There are some children, especially among those with neurobiological disorders, who have poor tolerance for being touched (the feel of anything rubbing or touching the body, such as certain textures, clothes, or being crowded in line). Many overreact to being bumped into or may refuse to wear socks because the seam across the toes is "bothering them." These children have what is called "tactile defensiveness." For some children this means that sitting on the carpet may be almost intolerable. One of the adults I interviewed for this book shared that he still prefers to wear silks and cannot wear many other fabrics. As a child he refused to wear anything but flannel shirts.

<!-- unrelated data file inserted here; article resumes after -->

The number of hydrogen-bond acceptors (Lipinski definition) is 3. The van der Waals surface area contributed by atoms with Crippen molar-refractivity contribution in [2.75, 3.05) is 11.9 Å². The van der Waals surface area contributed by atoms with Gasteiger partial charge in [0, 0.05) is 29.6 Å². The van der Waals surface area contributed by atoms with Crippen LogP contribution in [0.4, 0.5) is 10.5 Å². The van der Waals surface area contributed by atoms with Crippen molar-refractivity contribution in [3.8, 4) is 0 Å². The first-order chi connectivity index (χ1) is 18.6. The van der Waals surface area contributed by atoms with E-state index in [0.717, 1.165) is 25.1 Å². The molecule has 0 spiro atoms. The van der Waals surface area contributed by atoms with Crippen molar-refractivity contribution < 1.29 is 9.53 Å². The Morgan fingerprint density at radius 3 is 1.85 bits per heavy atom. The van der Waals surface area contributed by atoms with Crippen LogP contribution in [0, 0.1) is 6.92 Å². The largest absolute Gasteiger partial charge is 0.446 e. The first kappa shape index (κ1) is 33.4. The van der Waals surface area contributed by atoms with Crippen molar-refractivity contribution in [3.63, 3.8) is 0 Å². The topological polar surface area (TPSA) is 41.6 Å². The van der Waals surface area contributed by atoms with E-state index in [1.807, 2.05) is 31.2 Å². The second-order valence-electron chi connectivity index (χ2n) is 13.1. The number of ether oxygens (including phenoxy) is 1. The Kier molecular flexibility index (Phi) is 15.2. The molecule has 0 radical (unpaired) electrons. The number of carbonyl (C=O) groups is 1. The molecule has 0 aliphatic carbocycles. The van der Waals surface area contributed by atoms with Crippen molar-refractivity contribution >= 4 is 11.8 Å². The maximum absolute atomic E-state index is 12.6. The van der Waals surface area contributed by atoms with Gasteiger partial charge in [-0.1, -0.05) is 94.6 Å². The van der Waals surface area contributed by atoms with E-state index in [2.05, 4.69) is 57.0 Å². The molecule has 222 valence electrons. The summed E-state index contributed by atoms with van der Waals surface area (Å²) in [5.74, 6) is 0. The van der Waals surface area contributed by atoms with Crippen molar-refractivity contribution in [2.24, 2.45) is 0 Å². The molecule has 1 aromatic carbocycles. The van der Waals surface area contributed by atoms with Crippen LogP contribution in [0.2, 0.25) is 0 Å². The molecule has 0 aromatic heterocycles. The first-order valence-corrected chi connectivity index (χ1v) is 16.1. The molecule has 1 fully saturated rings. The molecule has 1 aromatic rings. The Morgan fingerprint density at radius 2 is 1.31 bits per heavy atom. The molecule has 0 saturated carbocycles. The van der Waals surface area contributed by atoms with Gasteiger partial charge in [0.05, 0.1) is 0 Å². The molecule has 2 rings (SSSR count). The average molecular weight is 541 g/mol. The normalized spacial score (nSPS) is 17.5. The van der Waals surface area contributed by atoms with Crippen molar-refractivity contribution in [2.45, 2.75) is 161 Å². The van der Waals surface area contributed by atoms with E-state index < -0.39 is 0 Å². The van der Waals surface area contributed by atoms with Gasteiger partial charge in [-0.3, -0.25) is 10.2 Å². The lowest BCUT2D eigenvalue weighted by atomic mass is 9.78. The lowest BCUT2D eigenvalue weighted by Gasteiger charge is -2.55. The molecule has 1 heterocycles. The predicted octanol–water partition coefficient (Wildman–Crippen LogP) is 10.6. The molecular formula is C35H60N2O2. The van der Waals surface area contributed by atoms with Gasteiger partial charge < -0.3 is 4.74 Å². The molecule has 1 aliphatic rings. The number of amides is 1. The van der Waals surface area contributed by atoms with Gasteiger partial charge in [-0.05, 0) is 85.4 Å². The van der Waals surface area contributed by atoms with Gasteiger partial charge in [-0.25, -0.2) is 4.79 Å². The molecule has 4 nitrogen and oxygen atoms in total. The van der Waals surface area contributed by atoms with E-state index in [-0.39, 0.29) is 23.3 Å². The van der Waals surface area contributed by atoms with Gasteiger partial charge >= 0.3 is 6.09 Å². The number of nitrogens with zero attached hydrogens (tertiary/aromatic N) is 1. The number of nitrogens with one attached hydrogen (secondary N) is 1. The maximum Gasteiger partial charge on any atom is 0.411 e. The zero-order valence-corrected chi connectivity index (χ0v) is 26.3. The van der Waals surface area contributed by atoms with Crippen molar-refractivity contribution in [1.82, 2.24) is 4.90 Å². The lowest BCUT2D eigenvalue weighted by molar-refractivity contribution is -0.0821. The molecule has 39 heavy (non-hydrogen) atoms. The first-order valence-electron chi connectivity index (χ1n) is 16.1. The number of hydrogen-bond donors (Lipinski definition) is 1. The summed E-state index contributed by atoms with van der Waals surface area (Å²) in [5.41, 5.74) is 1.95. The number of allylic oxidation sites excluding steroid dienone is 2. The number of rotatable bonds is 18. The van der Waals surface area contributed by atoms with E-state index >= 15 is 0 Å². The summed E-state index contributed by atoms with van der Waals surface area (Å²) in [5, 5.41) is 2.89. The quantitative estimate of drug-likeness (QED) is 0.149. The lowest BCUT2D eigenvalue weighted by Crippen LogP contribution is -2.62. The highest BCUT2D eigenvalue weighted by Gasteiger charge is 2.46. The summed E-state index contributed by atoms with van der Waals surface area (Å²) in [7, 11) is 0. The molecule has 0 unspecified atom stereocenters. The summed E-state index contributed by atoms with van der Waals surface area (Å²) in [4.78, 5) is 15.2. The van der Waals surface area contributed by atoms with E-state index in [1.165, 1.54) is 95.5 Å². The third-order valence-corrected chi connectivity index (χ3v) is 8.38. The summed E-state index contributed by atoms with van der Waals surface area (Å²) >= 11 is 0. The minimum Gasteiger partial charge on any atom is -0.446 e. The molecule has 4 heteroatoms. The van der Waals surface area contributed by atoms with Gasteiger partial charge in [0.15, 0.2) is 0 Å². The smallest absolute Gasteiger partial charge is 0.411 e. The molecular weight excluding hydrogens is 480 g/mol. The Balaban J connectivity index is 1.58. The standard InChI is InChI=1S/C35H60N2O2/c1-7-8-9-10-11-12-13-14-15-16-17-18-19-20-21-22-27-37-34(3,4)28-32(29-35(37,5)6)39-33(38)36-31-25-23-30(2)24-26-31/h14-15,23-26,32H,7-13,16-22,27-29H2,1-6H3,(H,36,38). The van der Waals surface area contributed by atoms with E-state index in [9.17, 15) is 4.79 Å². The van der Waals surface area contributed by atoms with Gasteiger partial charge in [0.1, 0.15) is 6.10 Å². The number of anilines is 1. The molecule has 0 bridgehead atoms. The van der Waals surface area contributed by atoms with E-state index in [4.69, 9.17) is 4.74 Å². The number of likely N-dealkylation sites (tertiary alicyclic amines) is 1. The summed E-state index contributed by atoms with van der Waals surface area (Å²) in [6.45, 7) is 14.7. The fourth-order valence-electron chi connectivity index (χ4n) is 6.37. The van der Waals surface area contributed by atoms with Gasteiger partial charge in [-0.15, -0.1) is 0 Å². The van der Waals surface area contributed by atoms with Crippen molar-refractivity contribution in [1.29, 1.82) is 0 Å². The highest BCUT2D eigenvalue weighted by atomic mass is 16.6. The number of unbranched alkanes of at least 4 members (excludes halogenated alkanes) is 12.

In one special education class the teacher does a lot to build tolerance and acceptance for some degree of touching through numerous sensory activities. For example, she has a box of items for children to play and experiment with—feather dusters, rolling pins, fabrics of different textures, sandpaper, and gloves of different textures. (Read Section 4.1, A Parent's Story, and the two case studies in Section 4.2 that describe some of the sensory issues their children had at young ages.)
Note: It is highly recommended to consult with an occupational therapist if a child is showing signs of being tactile defensive or having unusual reactions to various sensory stimuli.
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